Weighing up its chances, Lopez admits that he ‘isn’t optimistic’ that the Madrid Open will be able to go ahead. The event is currently classed as a Masters 1000 for the men and as a Premier Mandatory for the women. It was originally set to be played in May but was postponed due to the pandemic.

We are not very optimistic now. We were very positive a few weeks ago. We have a very good protocol, everything is ready, we worked hard to make the event take place, because it is also very important to offer tournaments to the players today.” Said Lopez.
“Last week, we had meetings with the government. Their recommendation is to cancel all events now during the summer. Of course, the decision is ours, it will be Ion’s. We have to work with everyone, the government, the ATP, the WTA and make the best decision for everyone. But we must also listen to the recommendations of the authorities, see how the situation is developing this week.”
He added.

Held on clay at the Caja Magica, the Madrid Open has been a combined event for the men and women since 2009. Last year Novak Djokovic and Kiki Bertens won the singles titles with them each taking home €1,202,520 in prize money.

Besides having the responsibility of the Madrid Open, world No.56 Lopez is continuing his career on the Tour at the age of 38. Questioned about the remaining 2020 season, the Spaniard admits there is a lot of uncertainty for all players. Tournament across Asia have already been cancelled due to the virus and recently the Italian Open was told at present they can’t allow fans to their tournament, which takes place the week after Madrid’s slot.

This season is already completely lost. But what will happen next year, when we still don’t have a vaccine? The situation will be exactly the same as now if we don’t have a vaccine! When is it going to end, I don’t know.” Lopez concluded.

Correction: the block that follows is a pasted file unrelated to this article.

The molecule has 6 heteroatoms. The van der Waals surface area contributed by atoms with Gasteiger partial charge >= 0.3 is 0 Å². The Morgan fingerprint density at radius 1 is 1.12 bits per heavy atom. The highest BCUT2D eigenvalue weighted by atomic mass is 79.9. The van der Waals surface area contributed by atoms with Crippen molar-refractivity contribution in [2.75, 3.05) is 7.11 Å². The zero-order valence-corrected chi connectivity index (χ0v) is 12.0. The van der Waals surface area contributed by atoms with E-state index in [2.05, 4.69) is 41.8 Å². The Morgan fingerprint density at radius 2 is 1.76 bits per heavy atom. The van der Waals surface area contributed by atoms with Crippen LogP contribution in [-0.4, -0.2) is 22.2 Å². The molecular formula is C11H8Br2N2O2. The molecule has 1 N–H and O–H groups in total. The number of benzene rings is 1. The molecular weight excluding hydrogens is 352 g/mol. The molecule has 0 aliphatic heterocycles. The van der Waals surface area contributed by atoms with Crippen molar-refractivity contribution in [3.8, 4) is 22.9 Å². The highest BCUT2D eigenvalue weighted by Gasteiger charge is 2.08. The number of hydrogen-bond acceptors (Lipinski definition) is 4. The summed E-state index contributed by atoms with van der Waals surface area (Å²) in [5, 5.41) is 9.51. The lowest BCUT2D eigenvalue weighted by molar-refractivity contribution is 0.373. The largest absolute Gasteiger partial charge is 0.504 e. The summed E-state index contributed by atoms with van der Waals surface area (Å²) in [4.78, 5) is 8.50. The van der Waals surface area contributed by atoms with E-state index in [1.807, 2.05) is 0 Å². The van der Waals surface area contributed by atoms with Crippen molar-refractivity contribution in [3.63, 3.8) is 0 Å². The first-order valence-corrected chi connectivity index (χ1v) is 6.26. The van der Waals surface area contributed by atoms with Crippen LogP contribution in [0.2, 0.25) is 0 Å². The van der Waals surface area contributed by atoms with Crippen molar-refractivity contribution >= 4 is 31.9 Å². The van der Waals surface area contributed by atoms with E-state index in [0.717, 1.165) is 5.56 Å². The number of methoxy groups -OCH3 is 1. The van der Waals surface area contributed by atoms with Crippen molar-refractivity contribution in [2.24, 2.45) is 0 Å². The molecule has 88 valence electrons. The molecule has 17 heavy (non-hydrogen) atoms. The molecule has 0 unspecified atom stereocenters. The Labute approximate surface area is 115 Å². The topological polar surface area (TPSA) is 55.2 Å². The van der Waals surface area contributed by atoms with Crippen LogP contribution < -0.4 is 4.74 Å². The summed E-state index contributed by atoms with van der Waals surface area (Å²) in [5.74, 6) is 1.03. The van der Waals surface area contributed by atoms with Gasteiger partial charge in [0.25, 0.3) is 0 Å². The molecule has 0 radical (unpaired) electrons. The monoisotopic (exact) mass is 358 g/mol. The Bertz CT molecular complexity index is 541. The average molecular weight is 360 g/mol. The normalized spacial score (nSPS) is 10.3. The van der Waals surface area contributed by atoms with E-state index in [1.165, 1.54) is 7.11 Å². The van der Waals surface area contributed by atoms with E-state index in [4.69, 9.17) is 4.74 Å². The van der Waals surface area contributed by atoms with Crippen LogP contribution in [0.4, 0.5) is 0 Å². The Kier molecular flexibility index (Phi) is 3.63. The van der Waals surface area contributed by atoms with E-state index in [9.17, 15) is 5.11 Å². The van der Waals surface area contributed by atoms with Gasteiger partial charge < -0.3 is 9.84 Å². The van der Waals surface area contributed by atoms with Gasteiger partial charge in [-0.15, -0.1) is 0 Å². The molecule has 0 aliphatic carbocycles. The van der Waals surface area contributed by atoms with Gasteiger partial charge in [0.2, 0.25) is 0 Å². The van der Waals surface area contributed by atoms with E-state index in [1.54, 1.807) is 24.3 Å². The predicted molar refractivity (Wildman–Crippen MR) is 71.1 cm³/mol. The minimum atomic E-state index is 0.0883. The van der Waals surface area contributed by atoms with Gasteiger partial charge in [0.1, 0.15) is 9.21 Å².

Continue Reading


‘Think Of Others For Once’ – Nick Kyrgios Issues Warning To Rivals As He Withdraws From US Open

The world No.40 has once again took a swipe at Novak Djokovic’s ‘money-grabbing’ Adria Tour.




Australian tennis star Nick Kyrgios has said he is pulling out of the US Open in respect of those in his home country as well as America who has lost their lives during the COVID-19 pandemic.


The former top-20 player published a video outlining his reason for withdrawing from the event on the social media accounts of athlete empowerment brand Uninterrupted. During the video he once again made a swipe at Novak Djokovic and others over their ‘selfish’ involvement in the controversy-stricken Adria Tour. Which was criticised for a lack of anti-COVID measures before an outbreak of the virus among players and coaching staff occurred. Djokovic, Grigor Dimitrov, Borna Coric and Vikor Troicki all got infected.

“You can’t be dancing on tables, money-grabbing your way around Europe or trying to make a quick buck, hosting an exhibition. That’s just so selfish. Think of the other people for once. That’s what this virus is about,” he said.
“It doesn’t care about your world ranking or how much money you have. Act responsibly.”

Kyrgios has stated that he isn’t critical of the decision made by the United States Tennis Association to hold the event this year. Which will have on offer 90% of the prize money that was available during the 2019 tournament. Under strict measures, the tournament will be held behind closed doors for the first time in history with players kept in what is being described as a ‘protective bubble.’

“I have got no problem with the USTA putting on the US Open and if players want to go, that’s up to them, so long as everyone acts appropriately and acts safely,” he stated.
“No-one wants people to keep their jobs more than me.’
“I am speaking for the guy who works in the restaurants, the cleaners and the locker room attendants. These are the people who need their jobs back the most and fair play to them.”

The announcement comes shortly after women’s world No.1 Ash Barty announced that she wouldn’t be playing due to coronavirus concerns. Another Australian player, Alexi Popryin, have previously said he would not attend the event. Furthermore, Chinese world No.29 Wang Qiang has pulled out due to ‘travel and safety concerns.’

“To those players who have been observing the rules and acting selflessly, I say good luck to you. Play at your own risk, and I have no problem with that,” said Kyrgios.

The withdrawal ends Kyrgios’ streak of seven consecutive main draw appearance at Flushing Meadows. His best rest was reaching the third round on four separate occasions (2014, 2016, 2018 and 2019). Overall he has won eight out of 15 matches played in New York.

This year’s US Open will get underway on August 31st.

Continue Reading